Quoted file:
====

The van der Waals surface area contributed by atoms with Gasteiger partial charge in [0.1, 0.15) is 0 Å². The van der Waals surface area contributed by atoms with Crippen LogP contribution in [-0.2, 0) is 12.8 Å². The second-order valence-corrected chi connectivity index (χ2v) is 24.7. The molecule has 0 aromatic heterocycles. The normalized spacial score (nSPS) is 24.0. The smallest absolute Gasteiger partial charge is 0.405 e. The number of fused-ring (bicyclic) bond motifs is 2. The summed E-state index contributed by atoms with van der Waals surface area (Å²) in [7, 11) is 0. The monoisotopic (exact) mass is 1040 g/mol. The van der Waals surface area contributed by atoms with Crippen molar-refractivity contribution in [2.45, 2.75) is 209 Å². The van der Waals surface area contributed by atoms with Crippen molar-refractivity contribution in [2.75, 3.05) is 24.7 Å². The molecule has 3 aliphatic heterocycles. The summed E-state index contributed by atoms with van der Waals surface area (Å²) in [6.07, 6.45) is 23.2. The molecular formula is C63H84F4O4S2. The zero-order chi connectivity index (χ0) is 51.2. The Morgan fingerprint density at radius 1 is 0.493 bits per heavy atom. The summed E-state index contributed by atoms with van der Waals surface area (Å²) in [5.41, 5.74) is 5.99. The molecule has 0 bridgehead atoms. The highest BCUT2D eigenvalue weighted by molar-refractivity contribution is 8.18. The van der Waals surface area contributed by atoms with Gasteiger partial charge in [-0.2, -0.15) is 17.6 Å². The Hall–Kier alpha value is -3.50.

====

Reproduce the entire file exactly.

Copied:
The van der Waals surface area contributed by atoms with Gasteiger partial charge in [0.1, 0.15) is 0 Å². The van der Waals surface area contributed by atoms with Crippen LogP contribution in [-0.2, 0) is 12.8 Å². The second-order valence-corrected chi connectivity index (χ2v) is 24.7. The molecule has 0 aromatic heterocycles. The normalized spacial score (nSPS) is 24.0. The smallest absolute Gasteiger partial charge is 0.405 e. The number of fused-ring (bicyclic) bond motifs is 2. The summed E-state index contributed by atoms with van der Waals surface area (Å²) in [7, 11) is 0. The monoisotopic (exact) mass is 1040 g/mol. The van der Waals surface area contributed by atoms with Crippen molar-refractivity contribution in [2.45, 2.75) is 209 Å². The van der Waals surface area contributed by atoms with Crippen molar-refractivity contribution in [2.75, 3.05) is 24.7 Å². The molecule has 3 aliphatic heterocycles. The summed E-state index contributed by atoms with van der Waals surface area (Å²) in [6.07, 6.45) is 23.2. The molecular formula is C63H84F4O4S2. The zero-order chi connectivity index (χ0) is 51.2. The Morgan fingerprint density at radius 1 is 0.493 bits per heavy atom. The summed E-state index contributed by atoms with van der Waals surface area (Å²) in [5.41, 5.74) is 5.99. The molecule has 0 bridgehead atoms. The highest BCUT2D eigenvalue weighted by molar-refractivity contribution is 8.18. The van der Waals surface area contributed by atoms with Gasteiger partial charge in [-0.2, -0.15) is 17.6 Å². The Hall–Kier alpha value is -3.50.